Mary Gould knew a month ago that her husband, Mark Gould, was to be honored as Citizen of the Year at the Glenwood Springs Chamber Resort Association’s annual awards gala Saturday night.
What she didn’t know as she was busy helping to compile family photos and such that were part of a video and slide show tribute, was that she too was being honored alongside her husband for their many years of community leadership and volunteer service.
“I’m just overwhelmed,” Mary Gould said following the award presentation by longtime friend and 2011 Citizen of the Year Mike Fattor. “It’s gratifying when people support whatever it is that’s going on in the community, and don’t run the other way when I come asking for money.”
From their dual involvement during four decades in Glenwood Springs with Valley View Hospital and its foundation, to supporting numerous nonprofit organizations in the area, Fattor said the Goulds are worthy recipients of the Citizens of the Year honor.
Mary Gould has been a longtime supporter and volunteer for the Valley View Foundation’s Summit Circle, Hospice of the Valley, the Glenwood Springs Center for the Arts, Summer of Music and Mothers of Preschoolers.
Together, she and Mark are also active supporters of the Colorado Mountain College Foundation, YouthZone and the chamber, and they helped to found the Gould Family Scholarship Fund.
In his letter nominating the Goulds for Citizens of the Year, Fattor wrote, “The one thing that separates Mark and Mary in their drive to make this community better is their equal devotion and love of their family. … Their whole family is always included in all of the Gould’s accomplishments.
“Today, you will find their children also involved in community,” Fattor wrote.
Their three children, Evan, Megan and Mark Jr., each offered a tribute to their parents as part of the video presentation.
Mark’s father, Norm Gould, who turned over the family business, Gould Construction, to his then-26-year-old son in 1985, was overcome by emotion in offering a few words of support.
“He is just a very generous and a very loving man, and love is the most powerful thing on earth,” the elder Gould said of his son.
Mark Gould is quick to credit that to his father, and to the supportive community to which his parents decided to move the family in 1977.
“Glenwood has been wonderful to the Gould family, and that is why we have given back,” Mark Gould said following the award presentation. “We’re working on our fourth generation here, and it has been a pleasure to call Glenwood Springs home.”
As a longtime general contractor in the Roaring Fork Valley, Gould Construction has been involved in numerous public projects ranging from the 27th Street roundabout and Atkinson Trail to the whitewater park in Glenwood, and the new Bus Rapid Transit stations up and down the valley.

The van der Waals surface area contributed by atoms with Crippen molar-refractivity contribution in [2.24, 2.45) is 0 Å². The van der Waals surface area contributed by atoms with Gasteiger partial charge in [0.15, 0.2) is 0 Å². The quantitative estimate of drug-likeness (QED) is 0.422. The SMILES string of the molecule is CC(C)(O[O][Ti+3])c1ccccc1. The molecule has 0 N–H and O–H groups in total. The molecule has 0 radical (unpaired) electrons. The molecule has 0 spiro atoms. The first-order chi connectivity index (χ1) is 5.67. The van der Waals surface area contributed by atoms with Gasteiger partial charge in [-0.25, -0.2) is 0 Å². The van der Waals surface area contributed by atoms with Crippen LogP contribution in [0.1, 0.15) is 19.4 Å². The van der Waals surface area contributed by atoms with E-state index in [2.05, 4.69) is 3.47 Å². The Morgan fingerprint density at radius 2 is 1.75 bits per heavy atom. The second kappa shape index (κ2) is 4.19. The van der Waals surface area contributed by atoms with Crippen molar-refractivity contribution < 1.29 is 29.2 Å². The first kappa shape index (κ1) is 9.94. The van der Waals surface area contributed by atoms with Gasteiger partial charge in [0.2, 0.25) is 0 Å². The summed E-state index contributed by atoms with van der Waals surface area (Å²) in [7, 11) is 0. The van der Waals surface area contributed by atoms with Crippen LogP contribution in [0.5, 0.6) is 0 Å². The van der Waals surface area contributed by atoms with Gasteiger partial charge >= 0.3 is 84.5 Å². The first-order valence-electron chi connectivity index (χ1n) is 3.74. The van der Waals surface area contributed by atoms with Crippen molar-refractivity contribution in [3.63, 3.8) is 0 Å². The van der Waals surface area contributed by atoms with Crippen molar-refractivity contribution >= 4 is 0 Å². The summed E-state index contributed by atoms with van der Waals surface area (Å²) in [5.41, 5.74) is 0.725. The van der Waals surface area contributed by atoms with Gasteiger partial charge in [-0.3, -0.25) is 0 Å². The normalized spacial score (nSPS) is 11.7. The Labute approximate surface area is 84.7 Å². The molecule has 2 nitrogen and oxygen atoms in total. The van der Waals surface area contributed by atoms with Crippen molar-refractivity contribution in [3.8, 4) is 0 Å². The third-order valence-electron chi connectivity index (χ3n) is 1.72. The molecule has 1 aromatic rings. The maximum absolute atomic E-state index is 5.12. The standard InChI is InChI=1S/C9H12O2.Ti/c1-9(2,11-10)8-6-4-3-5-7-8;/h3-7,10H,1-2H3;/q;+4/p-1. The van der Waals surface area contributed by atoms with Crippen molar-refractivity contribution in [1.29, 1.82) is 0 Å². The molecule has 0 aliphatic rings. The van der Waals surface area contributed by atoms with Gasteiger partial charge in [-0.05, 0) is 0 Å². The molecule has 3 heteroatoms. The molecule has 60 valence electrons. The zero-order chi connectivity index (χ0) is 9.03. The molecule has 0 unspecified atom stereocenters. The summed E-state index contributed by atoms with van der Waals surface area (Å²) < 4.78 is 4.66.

Personally, Mark Gould has also been active in numerous business and political circles over the years.
‘Head hawg’ Carnevale honored
Longtime YouthZone crisis worker and fundraiser Mary Jean Carnevale was also in the dark about her selection for this year’s special Athena Award, having come to the chamber gala to support a friend she was told would be receiving the award.
Carnevale was part of YouthZone, helping get troubled adolescents in the community back on track and heading up the annual Kiss-n-Squeal fundraiser for the organization for nearly 25 years before her departure late last year.
Her selection for the annual Athena award marks the first time two sisters have won the award. Carnevale’s sister, Debbie Wilde, who was the longtime executive director of YouthZone until 2012, won the award in 2000.
“Mary Jean is the wind beneath many wings,” Wilde said in co-presenting the award to Carnevale along with last year’s recipient, Lorie Beattie Courier, and one of the very first Athena recipients, Tillie Fischer.
“No gentle breeze, this, she is a noticeable force … and the inspiration behind a great deal in this community,” Wilde said of Carnevale.
As “Head Hawg” organizer of Kiss-n-Squeal for 23 years, she grew the event from a $2,500 fundraiser to one that now raises more than $190,000 annually.
And her work with troubled youth shows her “huge reservoir of love for all of our kids,” noted Glenwood Springs Police Chief Terry Wilson in his nomination letter.
“She was known for showing up at 3 in the morning, bright-eyed and awake to work with youthful violators after having made several calls on the way in,” Wilson wrote. “She’d monitor kids through court procedures and afterwards with a magic combination of education, attention and accountability.”
Carnevale said she would “uphold and the honor the award whenever the opportunity presents itself.
“I’m not a person who is ever in the limelight, and to be recognized for that work is really special,” she said.
The annual chamber gala and dinner party, held at the Aspen Glen Clubhouse, had a Downton Abbey theme, with many attendees dressing the part from the popular PBS television series. Longtime local arts and entertainment writer, columnist and comedian April Clark was the emcee for the event.
Numerous other awards were handed out at the event, including the Athena Young Professional award, which went to Janelle Rhoton, a partner in the Property Shop real estate company.
Other awards, listed separately, went to the local business and tourism business of the year and volunteer of the year.
“No gentle breeze, this, she is a noticeable force … and the inspiration behind a great deal in this community.”